November 25, 2014

Mini chocolate pudding pie for a mini (pre) Thanksgiving

It's practically Thanksgiving!  No doubt, most of you are busy prepping for the big day (hopefully, there aren't too many last-minute errands...we're slated to get a load of snow tomorrow in NJ!). I'm once again heading out to enjoy a feast with my extended family.  This year, I managed to get out of turkey duty!  There's something about prepping that bird for a crowd that stresses me out.  Apparently, I'm not alone because no one else in my family has turkey duty this year either.  We've decided to outsource that particular task (I hope no one is horrified by this revelation).  
A 6-inch mini chocolate pudding pie for my mini early Thanksgiving for three
Since we usually head out to gather with family for Thanksgiving and since I'm taking that reprieve from turkey prepping on the big day (what will I do with all that extra time on my hands!), I decided to have a mini Thanksgiving dinner for the 3 of us at home this past Sunday.  I'm talking about a cozy, very simple, no-stress, mini Thanksgiving meal before the actual day.  I roasted a small turkey breast and made a couple of quick sides.  Sides are fun!  Everything was simple and it really didn't take much more work than an ordinary Sunday night dinner.
The mini Thanksgiving idea having surfaced, my mind went on to a quick dessert. This lighter chocolate pudding pie is one of my son's favorite things so I thought I'd whip one of those up.  I usually make the crust with graham crackers and have also had a lot of success using digestive biscuits recently.  This time, I didn't have either of those on hand but I did have Nilla wafers.  And in the spirit of keeping things simple and stress-free, I thought I'd just use what I had and give the Nilla wafers a try.
I finally got a chance to use my mini 6-inch, pie plate, which I bought months ago (since it was so cute).  I whipped up the crust, made the simple pudding, which contains no eggs or butter so it's nice and light, and we were ready for our mini Thanksgiving before Thanksgiving.
I may have possibly started a new tradition with this mini pre-Thanksgiving dinner, I don't know yet... 

November 22, 2014

Chocolate-chestnut thumbprints

We may be in the midst of Thanksgiving prep (those grocery stores are jam packed!) but it's Christmas that I can't get my mind off of.  I'm always eager to get started on holiday baking!  It's such a wonderful time of year; I only wish we had more time (I think two months would be perfect) between Thanksgiving and Christmas to stretch it out and enjoy it more.  Short of moving to Canada where we can celebrate Thanksgiving in October, I guess we have to make do with our schedule.  That means it's time to get started on cookies!  I have old-favorites to make but I eased into my holiday baking with this batch of chocolate-chestnut thumbprint cookies, a chocolate chip cookie filled with chestnut cream.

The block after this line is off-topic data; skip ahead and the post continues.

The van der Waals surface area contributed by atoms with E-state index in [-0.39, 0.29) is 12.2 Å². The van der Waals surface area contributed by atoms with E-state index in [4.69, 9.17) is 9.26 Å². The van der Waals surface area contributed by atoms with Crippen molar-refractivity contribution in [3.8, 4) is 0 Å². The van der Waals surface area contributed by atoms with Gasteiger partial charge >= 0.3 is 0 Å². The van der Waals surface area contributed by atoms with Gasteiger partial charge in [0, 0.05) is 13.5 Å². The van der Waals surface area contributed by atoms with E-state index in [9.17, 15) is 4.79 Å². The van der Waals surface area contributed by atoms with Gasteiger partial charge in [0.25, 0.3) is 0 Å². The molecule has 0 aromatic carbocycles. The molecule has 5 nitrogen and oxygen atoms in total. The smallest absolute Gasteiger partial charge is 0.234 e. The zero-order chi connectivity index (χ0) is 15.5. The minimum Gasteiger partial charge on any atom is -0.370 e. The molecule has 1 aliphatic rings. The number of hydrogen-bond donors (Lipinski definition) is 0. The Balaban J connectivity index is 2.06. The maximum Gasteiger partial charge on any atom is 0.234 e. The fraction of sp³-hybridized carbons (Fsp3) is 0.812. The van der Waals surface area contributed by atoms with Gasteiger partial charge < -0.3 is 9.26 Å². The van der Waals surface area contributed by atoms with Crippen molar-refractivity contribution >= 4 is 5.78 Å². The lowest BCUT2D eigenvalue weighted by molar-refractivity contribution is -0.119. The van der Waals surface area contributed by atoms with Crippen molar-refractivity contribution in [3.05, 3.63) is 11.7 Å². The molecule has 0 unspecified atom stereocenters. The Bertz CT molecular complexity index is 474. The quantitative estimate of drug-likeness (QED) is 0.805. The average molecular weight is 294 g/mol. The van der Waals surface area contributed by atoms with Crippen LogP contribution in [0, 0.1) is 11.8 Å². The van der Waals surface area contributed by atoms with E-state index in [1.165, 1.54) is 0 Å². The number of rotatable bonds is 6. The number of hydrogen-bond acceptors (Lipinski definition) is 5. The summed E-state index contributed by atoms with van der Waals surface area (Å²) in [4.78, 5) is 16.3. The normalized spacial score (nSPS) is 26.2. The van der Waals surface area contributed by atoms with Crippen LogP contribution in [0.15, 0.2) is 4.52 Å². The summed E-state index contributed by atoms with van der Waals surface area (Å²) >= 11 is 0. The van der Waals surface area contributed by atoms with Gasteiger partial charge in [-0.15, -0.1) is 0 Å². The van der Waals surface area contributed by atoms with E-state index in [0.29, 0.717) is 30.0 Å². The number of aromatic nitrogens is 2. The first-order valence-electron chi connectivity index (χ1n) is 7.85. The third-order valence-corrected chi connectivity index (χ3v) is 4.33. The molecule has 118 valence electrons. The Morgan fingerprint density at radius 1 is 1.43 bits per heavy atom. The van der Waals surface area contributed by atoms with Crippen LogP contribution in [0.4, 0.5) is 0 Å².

Chocolate chip thumbprint cookies filled with chestnut cream
There's something about thumbprints that screams 'holiday cookies', right?  And this is the time of year when we look for simple recipes that have a little spin or twist to them that make them a bit extra special.  I've wanted to try this recipe for a long time because these cookies are like that - very easy to make, with a little twist in the middle.  The base cookie dough is essentially a chocolate chip cookie. Make an indentation in the center and fill it with a dollop of chestnut cream for a different spin.
You might know that I love chestnuts, in all forms.  If that's not the case for you or if you can't get your hands on chestnut cream ("crème de marrons"), you can also fill the cookie centers easily with a spoonful of Nutella chocolate-hazelnut spread (I bet you have that!).  If you don't mind a little more work, I think a fudge filling like the one I used for the fudge oatmeal cookies would work beautifully.  
I filled my thumbprints with chestnut cream as well as Nutella.  If you find the kind of chestnut cream that comes in a tube, it makes filling the thumbprints so easy.  

Between the two, the chestnut cream filling gives you a different flavor component, a milder kind of sweetness.  It's a fun change and a little twist to the usual.  The Nutella, or a chocolate filling, will give you more of a familiar, traditional chocolate chip cookie taste.  Both are good.  My husband and I liked the chestnut combination; the little one preferred the Nutella.
The cookies up front are filled with Nutella

November 18, 2014

Matcha financiers...with white or milk chocolate filling

I have long been a fan of baked goods and desserts made with matcha.  This finely milled green tea powder provides a subtle dose of bitterness that mellows the sweetness of desserts and creates a kind of savory aspect to the sweet that works really well, in my opinion.
It took me long enough but I finally ordered some culinary-grade matcha (I knew just what to get thanks to Nami at Just One Cookbook) and started my green tea adventures with a batch of matcha financiers.

Bear with me as I repeat: I love financiers!  I bake mine in muffin tins and I think these French tea cakes are like the best muffins on earth.  Made with a generous amount of butter, as well as with ground nuts and egg whites, these little cakes bake up crisp along the edges and meltingly moist and flavorful inside.  I have made hazelnut ones and experimented with a pistachio version; now, I got to try a batch of green tea!
These green tea financiers did not disappoint; they were what a good financier should be - rich, moist, flavorful.  I usually make financiers with brown butter (a recipe from Paris Sweets that I'm devoted to) but that's not the case here, and I was afraid I'd miss it; happily, these were still rich, nutty, and delicious.  The green tea flavor is discernible but not overpowering (to me, anyway...if you're not sure how you feel about it, start with a smaller amount of matcha).  I think this is a great example of East meets West in the world of desserts.